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"We all know the oceans sustain this planet, yet we are making the oceans sick." (Photo: Vincent Kneefel/IUCN)

Humans Have Pushed Oceans to Their Absolute Limit, Warns Report

Oceans protected us from worst effects of climate change by absorbing most extra heat produced by human activity, report finds, but they can't take anymore—and will soon release that excess heat back into the atmosphere

Nika Knight Beauchamp

The effect of climate change on the world's oceans has been understudied, a recent report from the International Union for the Conservation of Nature (IUCN) finds, and it is far worse than many scientists and politicians had previously thought.

"We all know the oceans sustain this planet," said Inger Andersen, IUCN's director general, to National Geographic, "yet we are making the oceans sick."

"Ocean warming is one of this generation's greatest hidden challenges—and one for which we are completely unprepared."
Inger Andersen, IUCN

The oceans have been shielding us from the worst effects of climate change, according to "Explaining ocean warming: causes, scale, effects and consequences" (pdf), by absorbing 93 percent of the excess heat produced by human activity and trapped in the atmosphere by the greenhouse effect since the 1970s—and humans have produced so much extra heat that without the oceans, surface temperatures worldwide would have risen by 36° Celsius since the 1970s.

Instead, thanks to the oceans' capacity to absorb so much heat, global temperatures have only risen about 0.5° since the 1970s, according to the National Oceanic and Atmospheric Administration (NOAA).

"Without this oceanic buffer, global temperature rises would have gone much, much speedier," Andersen said.

However, the massive amount of heat absorbed by the oceans has sent the water temperatures soaring, the report finds, rapidly depleting the biodiversity of marine and coastal species—from microbes to whales—and changing weather patterns worldwide.

"Up to now, the ocean has shielded us from the worst impacts of climate change," the report's preface notes. "The costs is that its chemistry has been altered as it absorbed significant amounts of the extra carbon dioxide we put into the atmosphere, but it has also warmed at an alarming rate in recent decades."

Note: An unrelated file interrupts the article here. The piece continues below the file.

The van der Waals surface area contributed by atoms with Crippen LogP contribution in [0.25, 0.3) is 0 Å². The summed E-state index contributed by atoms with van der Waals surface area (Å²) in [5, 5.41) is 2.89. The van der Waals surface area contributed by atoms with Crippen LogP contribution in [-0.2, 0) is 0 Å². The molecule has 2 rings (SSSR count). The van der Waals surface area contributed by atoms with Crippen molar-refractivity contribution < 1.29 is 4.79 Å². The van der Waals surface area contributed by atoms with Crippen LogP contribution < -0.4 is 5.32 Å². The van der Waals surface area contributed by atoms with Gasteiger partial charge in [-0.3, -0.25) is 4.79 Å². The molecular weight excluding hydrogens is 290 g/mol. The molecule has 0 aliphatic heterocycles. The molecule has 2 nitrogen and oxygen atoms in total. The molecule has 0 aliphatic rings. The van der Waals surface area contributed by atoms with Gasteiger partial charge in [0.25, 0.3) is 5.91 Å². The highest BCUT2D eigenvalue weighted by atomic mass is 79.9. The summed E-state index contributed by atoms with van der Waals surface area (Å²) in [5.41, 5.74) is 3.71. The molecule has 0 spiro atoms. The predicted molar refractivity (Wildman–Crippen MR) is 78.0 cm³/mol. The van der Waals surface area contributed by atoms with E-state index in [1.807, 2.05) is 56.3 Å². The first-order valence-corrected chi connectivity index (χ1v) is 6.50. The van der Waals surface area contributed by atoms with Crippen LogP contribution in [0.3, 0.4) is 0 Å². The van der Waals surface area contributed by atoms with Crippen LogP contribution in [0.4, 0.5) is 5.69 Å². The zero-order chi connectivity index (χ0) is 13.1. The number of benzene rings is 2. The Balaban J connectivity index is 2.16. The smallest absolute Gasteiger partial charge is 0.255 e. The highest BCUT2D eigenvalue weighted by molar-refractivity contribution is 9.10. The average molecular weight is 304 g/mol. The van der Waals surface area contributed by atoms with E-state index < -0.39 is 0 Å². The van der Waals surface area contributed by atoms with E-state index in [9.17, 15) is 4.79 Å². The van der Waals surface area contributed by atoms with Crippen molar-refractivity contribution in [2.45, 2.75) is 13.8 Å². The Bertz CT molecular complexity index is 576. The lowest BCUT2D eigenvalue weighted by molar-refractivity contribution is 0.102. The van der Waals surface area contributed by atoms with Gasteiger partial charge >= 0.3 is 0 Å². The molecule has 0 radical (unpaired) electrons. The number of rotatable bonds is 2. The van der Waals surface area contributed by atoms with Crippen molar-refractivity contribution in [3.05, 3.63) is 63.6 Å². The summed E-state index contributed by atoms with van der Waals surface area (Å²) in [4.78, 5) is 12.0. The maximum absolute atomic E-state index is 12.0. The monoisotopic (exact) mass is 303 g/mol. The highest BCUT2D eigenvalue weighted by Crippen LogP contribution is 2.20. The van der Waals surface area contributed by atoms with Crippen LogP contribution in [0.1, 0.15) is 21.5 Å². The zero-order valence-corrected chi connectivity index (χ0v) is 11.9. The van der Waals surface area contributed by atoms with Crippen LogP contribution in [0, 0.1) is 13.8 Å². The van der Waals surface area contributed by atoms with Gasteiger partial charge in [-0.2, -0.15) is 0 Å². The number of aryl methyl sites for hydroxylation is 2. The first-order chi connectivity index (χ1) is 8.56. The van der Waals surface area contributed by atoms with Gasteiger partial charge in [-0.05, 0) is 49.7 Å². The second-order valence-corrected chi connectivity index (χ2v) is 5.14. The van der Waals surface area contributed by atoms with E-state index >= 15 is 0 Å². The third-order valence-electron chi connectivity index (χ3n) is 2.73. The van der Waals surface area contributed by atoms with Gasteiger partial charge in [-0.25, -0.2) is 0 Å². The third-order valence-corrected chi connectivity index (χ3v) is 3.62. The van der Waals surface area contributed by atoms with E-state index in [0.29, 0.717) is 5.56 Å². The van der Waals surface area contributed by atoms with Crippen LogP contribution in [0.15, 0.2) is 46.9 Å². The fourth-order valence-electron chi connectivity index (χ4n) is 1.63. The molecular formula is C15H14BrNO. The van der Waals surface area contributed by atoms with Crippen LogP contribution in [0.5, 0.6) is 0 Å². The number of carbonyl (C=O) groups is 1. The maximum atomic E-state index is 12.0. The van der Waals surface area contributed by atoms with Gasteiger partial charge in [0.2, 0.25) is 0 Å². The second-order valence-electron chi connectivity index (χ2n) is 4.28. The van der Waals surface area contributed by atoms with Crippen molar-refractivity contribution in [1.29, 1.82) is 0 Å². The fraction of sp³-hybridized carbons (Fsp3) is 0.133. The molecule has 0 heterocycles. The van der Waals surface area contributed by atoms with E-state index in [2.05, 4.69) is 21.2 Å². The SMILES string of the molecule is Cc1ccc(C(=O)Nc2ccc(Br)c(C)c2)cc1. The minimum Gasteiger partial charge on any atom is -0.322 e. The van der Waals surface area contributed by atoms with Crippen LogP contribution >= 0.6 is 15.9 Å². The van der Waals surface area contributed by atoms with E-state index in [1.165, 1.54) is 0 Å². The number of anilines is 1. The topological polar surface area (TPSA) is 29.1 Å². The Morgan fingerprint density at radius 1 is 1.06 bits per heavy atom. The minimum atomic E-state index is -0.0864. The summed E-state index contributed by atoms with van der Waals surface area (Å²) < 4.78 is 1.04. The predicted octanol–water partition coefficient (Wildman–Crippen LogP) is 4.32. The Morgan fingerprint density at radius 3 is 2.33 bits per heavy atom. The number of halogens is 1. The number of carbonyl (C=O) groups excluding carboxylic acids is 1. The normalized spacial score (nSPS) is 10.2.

And the oceans can't take much more: the alarming, rapid rise in sea temperatures indicate that they have reached capacity and will soon release that extra carbon dioxide back into the atmosphere in what the IUCN report characterizes as a "positive feedback loop."

Coastal regions whose economies rely heavily on fisheries are already feeling the effects of a rapidly warming ocean, while coastal cities are greatly threatened by sea level rise from melting polar ice caps.

The report also predicts that ocean temperatures will rise by an additional 1° to 4° Celsius by 2100, with the most warming occurring in the Southern Hemisphere. The polar regions are predicted to warm even more than the rest of the world's oceans.

"Ocean warming is one of this generation's greatest hidden challenges—and one for which we are completely unprepared," Andersen said, according to the Independent.

"The only way to preserve the rich diversity of marine life, and to safeguard the protection and resources the ocean provides us with, is to cut greenhouse gas emissions rapidly and substantially," Andersen added.

This article previously stated that the oceans have absorbed 93 percent of CO2 emissions emitted by human activity since the 1970s. In fact, oceans have absorbed 93 percent of the excess heat created by the greenhouse effect and human activity since the 1970s. We regret the error.


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